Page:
China's Yield Curve Inversion Signals Sharp Slowdown Ahead

Tyler Durden's picture

As we have heard a million times on hundreds of business media outlets, the US 'cannot' be in recession because the yield curve has not inverted. Well, unfortunately for the savior-of-the-universe Chinese economy, their yield curve (the 2s-10s differential) has just inverted for the first time -  suggesting, as per Mike Darda of MKM, the Chinese economy is “set to slow rather sharply” and that has “negative implications” for commodities tied to industrial growth. Following on from our discussion of the 1tn RMB deposit infusion bailout, Darda also points out (via Bloomberg) the 8 months-in-a-row of OECD Leading index drops, weakness in the China PMI sub-indices, and the fragility of the shadow banking system via cracks in the real estate market and notes, with a wonderfully indignant note on CB success:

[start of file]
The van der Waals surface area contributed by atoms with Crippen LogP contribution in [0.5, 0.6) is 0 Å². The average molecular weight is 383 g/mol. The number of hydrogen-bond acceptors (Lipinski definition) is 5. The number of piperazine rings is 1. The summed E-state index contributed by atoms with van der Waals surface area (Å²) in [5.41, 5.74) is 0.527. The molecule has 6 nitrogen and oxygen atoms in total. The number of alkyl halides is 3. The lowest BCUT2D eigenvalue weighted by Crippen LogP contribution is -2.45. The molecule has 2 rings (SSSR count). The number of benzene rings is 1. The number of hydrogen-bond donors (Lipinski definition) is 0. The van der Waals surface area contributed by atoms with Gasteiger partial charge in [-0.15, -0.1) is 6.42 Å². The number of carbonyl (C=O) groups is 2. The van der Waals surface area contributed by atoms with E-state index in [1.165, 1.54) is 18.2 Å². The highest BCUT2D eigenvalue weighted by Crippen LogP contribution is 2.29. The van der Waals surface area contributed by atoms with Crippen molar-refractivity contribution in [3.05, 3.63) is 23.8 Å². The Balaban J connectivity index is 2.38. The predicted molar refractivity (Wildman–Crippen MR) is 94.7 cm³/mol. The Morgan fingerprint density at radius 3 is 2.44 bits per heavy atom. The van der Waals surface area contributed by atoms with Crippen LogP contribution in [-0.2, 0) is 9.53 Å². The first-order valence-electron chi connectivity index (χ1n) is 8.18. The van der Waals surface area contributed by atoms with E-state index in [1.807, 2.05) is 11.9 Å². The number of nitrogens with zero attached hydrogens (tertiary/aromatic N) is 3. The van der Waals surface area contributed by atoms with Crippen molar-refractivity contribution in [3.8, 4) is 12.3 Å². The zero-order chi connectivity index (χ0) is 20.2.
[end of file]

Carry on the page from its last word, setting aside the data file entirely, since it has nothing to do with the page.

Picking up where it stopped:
"It is worth remembering that the Fed has engineered only one soft landing in six decades of post-war monetary policy-making (1995)".

Further to this the FT reports a growing concern (noted here by HSBC's CEO Stuart Gulliver) over the potential for an Asian credit crunch both self-created and exogenously-driven by European bank deleveraging:

The strong increases in credit availability in Asia that has supported demand growth cannot continue indefinitely,” said Mr Gulliver, who was speaking in Hong Kong the day before his bank announces its third-quarter results.

“Any reduction in credit availability is likely to be gradual – but it remains a risk policymakers will need to manage. And we need to be careful to monitor the risk of a sharp withdrawal of credit by European banks as a result of events at home.”


And as the rate environment starts to adjust to 'slow' growth and a 'soft-landing', perhaps commodities will continue to slide south. Arguably - a 2s10s steepener on China seems like a way to play a harder-landing and the leading appearance of the commodity index suggests we have lots to look forward to (paging Dr. Copper?).